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J Neurochem. 2007 Jun;101(5):1205-13. Epub 2007 Mar 30.

Glutamate release from activated microglia requires the oxidative burst and lipid peroxidation.

Author information

1
Department of Geriatrics, University of Arkansas for Medical Sciences, Little Rock, Arkansas, USA. bargerstevenw@uams.edu

Abstract

When activated by proinflammatory stimuli, microglia release substantial levels of glutamate, and mounting evidence suggests this contributes to neuronal damage during neuroinflammation. Prior studies indicated a role for the Xc exchange system, an amino acid transporter that antiports glutamate for cystine. Because cystine is used for synthesis of glutathione (GSH) synthesis, we hypothesized that glutamate release is an indirect consequence of GSH depletion by the respiratory burst, which produces superoxide from NADPH oxidase. Microglial glutamate release triggered by lipopolysaccharide was blocked by diphenylene iodonium chloride and apocynin, inhibitors of NADPH oxidase. This glutamate release was also blocked by vitamin E and elicited by lipid peroxidation products 4-hydroxynonenal and acrolein, suggesting that lipid peroxidation makes crucial demands on GSH. Although NADPH oxidase inhibitors also suppressed nitrite accumulation, vitamin E did not; moreover, glutamate release was largely unaffected by nitric oxide donors, inhibitors of nitric oxide synthase, or changes in gene expression. These findings indicate that a considerable degree of the neurodegenerative consequences of neuroinflammation may result from conversion of oxidative stress to excitotoxic stress. This phenomenon entails a biochemical chain of events initiated by a programmed oxidative stress and resultant mass-action amino acid transport. Indeed, some of the neuroprotective effects of antioxidants may be due to interference with these events rather than direct protection against neuronal oxidation.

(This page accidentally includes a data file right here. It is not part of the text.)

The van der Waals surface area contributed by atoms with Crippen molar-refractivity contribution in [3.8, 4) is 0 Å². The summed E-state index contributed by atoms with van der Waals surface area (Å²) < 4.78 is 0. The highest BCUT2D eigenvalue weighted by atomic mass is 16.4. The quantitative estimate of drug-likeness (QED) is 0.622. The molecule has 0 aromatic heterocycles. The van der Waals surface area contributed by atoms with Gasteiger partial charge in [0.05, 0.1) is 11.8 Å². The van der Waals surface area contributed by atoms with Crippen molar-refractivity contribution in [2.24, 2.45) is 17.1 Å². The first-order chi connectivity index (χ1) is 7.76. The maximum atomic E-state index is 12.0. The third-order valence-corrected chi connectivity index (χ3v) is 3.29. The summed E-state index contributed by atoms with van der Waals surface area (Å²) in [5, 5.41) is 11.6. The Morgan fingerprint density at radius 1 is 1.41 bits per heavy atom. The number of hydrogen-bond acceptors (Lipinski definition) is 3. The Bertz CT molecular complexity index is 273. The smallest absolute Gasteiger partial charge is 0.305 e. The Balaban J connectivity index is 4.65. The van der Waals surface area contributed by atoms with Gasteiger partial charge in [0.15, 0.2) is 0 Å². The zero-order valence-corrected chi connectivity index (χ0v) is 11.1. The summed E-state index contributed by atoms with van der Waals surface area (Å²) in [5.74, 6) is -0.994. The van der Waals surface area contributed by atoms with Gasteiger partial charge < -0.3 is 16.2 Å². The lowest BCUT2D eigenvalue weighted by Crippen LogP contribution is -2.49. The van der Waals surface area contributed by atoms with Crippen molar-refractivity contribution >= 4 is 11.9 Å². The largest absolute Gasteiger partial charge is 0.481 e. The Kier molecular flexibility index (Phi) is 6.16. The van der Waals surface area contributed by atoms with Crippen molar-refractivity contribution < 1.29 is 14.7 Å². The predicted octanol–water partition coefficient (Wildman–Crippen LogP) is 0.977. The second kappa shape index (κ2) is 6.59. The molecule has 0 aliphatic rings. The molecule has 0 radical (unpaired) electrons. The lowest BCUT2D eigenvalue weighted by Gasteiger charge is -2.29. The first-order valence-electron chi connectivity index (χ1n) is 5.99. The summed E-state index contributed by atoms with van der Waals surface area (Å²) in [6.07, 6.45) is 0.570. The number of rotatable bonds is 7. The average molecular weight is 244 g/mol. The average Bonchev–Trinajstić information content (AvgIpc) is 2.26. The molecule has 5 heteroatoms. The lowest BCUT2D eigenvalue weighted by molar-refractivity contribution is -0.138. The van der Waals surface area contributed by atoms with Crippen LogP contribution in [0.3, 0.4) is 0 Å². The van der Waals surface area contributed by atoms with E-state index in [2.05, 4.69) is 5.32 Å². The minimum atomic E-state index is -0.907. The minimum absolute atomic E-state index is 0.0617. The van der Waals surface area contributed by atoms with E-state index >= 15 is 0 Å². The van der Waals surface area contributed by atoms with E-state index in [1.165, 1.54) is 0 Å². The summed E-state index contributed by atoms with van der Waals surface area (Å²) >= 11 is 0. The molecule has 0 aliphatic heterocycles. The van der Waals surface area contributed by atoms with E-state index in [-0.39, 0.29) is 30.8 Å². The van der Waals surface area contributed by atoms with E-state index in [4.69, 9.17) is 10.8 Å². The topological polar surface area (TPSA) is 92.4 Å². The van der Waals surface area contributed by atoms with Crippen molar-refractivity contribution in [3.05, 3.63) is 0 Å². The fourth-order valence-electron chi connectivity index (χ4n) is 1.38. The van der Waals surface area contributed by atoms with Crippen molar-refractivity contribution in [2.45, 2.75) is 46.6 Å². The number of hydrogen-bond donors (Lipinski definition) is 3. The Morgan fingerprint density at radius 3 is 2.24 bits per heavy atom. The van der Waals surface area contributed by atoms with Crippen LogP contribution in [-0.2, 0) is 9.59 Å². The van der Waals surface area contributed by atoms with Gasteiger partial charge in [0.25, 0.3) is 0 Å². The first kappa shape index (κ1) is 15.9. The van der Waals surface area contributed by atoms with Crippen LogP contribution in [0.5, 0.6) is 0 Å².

PMID:
17403030
PMCID:
PMC1949347
DOI:
10.1111/j.1471-4159.2007.04487.x
[Indexed for MEDLINE]
Free PMC Article

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